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November 6, 2014

Plenary session tackles big data

Faculty experts from across the University took on the timely topic of big data and its implications in the University Senate’s fall plenary session, “Managing Research Data: Challenges and Opportunities at the University.”

Liz Lyon, former associate director of the UK Digital Curation Centre and now a visiting faculty member in the School of Information Sciences, presented the keynote at the Oct. 23 event, held at the William Pitt Union.


Liz Lyon delivers the keynote address at the Senate’s fall plenary session on managing research data.

Liz Lyon delivers the keynote address at the Senate’s fall plenary session on managing research data.

“This is not an easy thing to do, to manage the research data of an institution effectively,” said Liz Lyon, visiting professor in the School of Information Sciences, in her University Senate plenary session keynote, “Gearing up for Data? Institutional Drivers, Challenges and Opportunities.”

“We shouldn’t underestimate the explosion, the deluge, the tsunami … of data,” she said, citing the sheer scale among the reasons why research faculty should care about managing data.

Data can be lost, she said. In 2005 a fire destroyed the University of Southampton’s electronics and computer science departments. “A lot of optics and optoelectronics materials were lost, data was lost, PCs were lost, research was lost.”

Lyon’s laptop recently bounced off a conveyor in an airport security line. “Because it was in a case, it was okay and my data is in three different places, so it was okay. But accidents do happen. Laptops get left on buses or trains or in cabs, USB sticks get dropped in glasses of beer. … You need to think quite heavily about where your data is.”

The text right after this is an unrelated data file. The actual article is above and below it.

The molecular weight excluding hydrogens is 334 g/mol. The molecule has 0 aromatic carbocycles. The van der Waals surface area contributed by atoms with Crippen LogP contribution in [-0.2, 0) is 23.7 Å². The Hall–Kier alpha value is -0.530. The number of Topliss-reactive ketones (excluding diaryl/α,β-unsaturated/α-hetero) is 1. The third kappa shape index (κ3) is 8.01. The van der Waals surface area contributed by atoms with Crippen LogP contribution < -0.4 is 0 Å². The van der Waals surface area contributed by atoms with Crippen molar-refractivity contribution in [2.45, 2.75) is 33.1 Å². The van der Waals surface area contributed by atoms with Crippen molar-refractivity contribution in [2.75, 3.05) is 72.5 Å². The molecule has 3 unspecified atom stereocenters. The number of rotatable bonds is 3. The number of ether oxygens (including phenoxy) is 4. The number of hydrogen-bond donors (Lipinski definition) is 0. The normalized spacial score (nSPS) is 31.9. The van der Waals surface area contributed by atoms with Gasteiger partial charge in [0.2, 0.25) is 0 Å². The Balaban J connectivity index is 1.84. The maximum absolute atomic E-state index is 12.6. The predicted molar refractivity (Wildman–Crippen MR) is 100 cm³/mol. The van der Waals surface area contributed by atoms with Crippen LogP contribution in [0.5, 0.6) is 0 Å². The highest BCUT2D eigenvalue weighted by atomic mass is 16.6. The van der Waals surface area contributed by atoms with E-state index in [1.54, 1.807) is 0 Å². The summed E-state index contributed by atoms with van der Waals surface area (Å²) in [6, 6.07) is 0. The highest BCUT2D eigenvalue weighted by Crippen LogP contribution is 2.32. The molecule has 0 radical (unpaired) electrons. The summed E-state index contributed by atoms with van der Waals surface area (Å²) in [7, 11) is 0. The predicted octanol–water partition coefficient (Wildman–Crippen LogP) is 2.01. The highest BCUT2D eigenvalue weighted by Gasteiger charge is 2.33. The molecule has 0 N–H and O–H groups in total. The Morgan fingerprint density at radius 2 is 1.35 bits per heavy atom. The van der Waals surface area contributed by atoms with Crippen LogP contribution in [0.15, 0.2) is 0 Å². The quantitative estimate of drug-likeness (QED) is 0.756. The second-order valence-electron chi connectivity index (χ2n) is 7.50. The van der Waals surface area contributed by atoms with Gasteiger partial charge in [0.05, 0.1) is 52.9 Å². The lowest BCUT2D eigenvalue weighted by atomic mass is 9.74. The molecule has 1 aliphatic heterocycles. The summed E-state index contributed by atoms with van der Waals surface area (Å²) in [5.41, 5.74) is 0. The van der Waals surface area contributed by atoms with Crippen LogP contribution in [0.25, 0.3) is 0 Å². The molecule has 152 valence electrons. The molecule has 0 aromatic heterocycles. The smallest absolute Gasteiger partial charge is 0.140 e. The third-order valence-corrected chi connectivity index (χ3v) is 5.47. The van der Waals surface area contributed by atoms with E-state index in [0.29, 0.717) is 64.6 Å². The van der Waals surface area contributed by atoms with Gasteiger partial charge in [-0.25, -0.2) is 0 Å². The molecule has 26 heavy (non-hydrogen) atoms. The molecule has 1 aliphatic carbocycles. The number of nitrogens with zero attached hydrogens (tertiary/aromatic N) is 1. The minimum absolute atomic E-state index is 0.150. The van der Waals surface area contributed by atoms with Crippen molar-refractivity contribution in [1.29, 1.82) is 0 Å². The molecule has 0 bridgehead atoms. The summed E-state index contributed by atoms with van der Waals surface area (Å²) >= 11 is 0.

Reputations on the line

Increasing concerns about research quality and the implications for a researcher’s — or his or her department or institution’s  — reputation are making news.

Lyon cited lessons to be learned from the trouble that ensued after other researchers couldn’t replicate cancer research results published by Anil Potti and colleagues from Duke University. Duke’s subsequent inquiry uncovered additional difficulties, leading to the article’s retraction from Nature Medicine.

She pointed to a “gold standard” for authors on the continuum of reproducibility promoted by Johns Hopkins biostatistician Roger Peng. “You publish your code, your data, everything that allows the reproducibility of the claims that you’re making in your article,” she said.

Lyon called attention to The Science Exchange, which provides reproducibility as a service to universities. “You can get your data reworked and checked by this service,” she said. The organization has received funding to take 50 of the most impactful cancer studies and rework them: “They’re going to go back to the data and rework those studies to make sure the results are truly valid.”

Managing research data in open form can facilitate partnerships and collaboration. An unusual agreement among academics and pharma companies to share data has produced results in advancing Alzheimer’s disease research, Lyon said.


Money is another issue. Many funding agencies are requiring data management plans or data sharing plans as part of the submission process, she said. “Data is squarely on their agenda too,” she said.

Institutions must pay attention as well. In the United Kingdom, government research councils have placed responsibility for data management on the institution, not the primary investigator.